4. Review the ingested PDFs
Let's take a look at the fields of our PDFs now that they've been ingested. Return to the Search UI and execute a query for table:pdfs. If not still applied, click the Details > On button to display full details for the documents.
Even though our documents are in Japanese and Spanish respectively, they have not been identified as such. As mentioned above, the alm module which was included in our Factbook project only supports English out-of-the-box. In order to support additional languages, the next few steps are required. Continue with the next few steps to modify our project to enable it to identify non-English documents as well as apply specific text-analytics for Japanese and Spanish.
5. Install the alm-languages module
Download the latest version of the alm-languages module from Advanced Linguistics Languages Download and follow the instructions to install the external module.
Validate the installation was successful be executing the following command. You should see a version of alm-languages listed.
Unlike some other modules, the alm-languages module does not need to be added explicitly to a project. It simply contains libraries, models, dictionaries and other artifacts to assist Attivio in processig additional languages.
6. Install additional languages license
Additional languages beyond English are licensed individually. A License key for additional languages can be obtained from firstname.lastname@example.org or your Attivio Sales Representative. Once you have a license which includes additional languages, the file is installed by placing the
rlp-license.xml file into the
<install-dir>/lib/basisTech/licenses directory. To determine which features are enabled, view the license file contents.
For example, a license which includes Japanese and Spanish will include something like the following:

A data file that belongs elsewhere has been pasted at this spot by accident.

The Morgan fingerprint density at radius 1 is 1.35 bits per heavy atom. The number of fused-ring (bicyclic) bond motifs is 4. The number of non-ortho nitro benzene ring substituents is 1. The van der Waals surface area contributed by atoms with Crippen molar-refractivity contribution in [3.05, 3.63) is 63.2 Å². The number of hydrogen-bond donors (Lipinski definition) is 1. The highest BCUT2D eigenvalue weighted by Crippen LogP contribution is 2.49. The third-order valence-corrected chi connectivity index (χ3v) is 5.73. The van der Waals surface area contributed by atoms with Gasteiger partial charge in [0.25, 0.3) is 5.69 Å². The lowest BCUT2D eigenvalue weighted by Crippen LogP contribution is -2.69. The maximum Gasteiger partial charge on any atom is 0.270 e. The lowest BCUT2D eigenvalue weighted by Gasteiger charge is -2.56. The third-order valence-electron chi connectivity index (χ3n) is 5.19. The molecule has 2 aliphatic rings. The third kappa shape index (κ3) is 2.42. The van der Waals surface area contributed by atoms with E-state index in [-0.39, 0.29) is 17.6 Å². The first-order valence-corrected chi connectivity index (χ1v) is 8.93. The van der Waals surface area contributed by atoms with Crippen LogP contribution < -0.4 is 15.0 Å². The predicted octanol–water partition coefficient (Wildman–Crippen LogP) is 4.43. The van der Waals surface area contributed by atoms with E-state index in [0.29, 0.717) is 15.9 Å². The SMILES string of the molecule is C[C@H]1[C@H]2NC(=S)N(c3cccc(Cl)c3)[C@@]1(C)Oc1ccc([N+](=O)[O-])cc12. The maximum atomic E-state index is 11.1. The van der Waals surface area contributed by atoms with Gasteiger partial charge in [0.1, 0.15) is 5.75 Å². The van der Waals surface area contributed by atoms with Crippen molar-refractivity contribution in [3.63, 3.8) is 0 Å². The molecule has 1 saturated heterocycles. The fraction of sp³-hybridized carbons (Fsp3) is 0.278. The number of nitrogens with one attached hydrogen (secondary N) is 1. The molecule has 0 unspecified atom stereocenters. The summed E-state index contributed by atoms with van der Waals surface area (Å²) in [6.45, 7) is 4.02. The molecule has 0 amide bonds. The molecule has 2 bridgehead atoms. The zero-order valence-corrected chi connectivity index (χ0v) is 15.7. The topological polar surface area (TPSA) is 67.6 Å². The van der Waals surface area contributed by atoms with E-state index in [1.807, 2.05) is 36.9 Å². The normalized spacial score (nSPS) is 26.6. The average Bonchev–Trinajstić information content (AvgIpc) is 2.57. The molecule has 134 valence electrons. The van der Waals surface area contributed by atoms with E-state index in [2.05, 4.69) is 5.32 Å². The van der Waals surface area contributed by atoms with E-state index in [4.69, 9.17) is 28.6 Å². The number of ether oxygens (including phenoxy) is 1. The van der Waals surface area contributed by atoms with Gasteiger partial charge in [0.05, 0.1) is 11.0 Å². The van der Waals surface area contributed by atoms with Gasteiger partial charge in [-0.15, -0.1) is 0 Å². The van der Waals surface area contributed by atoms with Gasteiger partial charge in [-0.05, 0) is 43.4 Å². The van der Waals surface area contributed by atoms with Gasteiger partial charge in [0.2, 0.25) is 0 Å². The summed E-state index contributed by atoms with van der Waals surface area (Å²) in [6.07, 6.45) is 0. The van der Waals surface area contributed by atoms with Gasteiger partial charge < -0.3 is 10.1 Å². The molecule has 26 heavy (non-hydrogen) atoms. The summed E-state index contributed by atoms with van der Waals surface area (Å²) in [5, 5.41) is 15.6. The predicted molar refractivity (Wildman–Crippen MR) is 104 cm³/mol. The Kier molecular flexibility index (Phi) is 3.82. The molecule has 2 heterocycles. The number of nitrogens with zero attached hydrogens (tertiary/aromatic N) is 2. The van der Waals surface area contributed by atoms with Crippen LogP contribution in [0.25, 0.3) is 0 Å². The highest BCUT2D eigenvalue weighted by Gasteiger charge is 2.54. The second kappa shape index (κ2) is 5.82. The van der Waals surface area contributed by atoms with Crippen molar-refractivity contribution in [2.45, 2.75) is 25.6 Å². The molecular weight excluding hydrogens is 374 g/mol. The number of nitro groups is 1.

7. Download and install specific language model jars
Download the jar files for Spanish and Japanese and install them into Attivio.
8. Modify the LanguageModelService component
The final step to enable Japanese and Spanish is to modify the LanguageModelService component.
9. Deploy project changes
We've made several changes to our Attivio installation and project configuration. We must open the CLI and deploy these changes and restart our project to apply these changes.
Open the CLI
Preserve the changes we made via the Admin UI (the pdfs connector we created). Type the
update command and hit
Deploy our changes and trigger a restart of the node. Type the deploy command and hit
Once the CLI reports the node as RUNNING again, move onto the next step. You can monitor the project by executing the
10. Run the pdfs connector again
Return to http://localhost:17000/admin/connectors and run the pdfs connector once again.
11. Review the ingested PDFs again
Let's take another look at our PDFs now that they've been ingested with Japanese and Spanish enabled. Return to the Search UI and execute a query for table:pdfs. If not still applied, click the Details > On button to display full details for the documents.
You should see that the Spanish document has been identified as Spanish:
You should also see that the Japanese document has been identified as primarily Japanese and even detected some English and French present in the document.
In this tutorial, we've observed how Attivio applies advanced linguistic processing and text analytics for English by using the alm module. We reviewed the required steps for enabling additional languages, specifically, adding the alm-languages module, acquiring and installing a replacement license which includes the desired languages and installing and configuring the language-specific models. This only scratches the surface of all the linguistic and natural language processing possible with Attivio.
Now that we've covered the basics of enabling advanced linguistics for English and other languages, you may be interested in the following: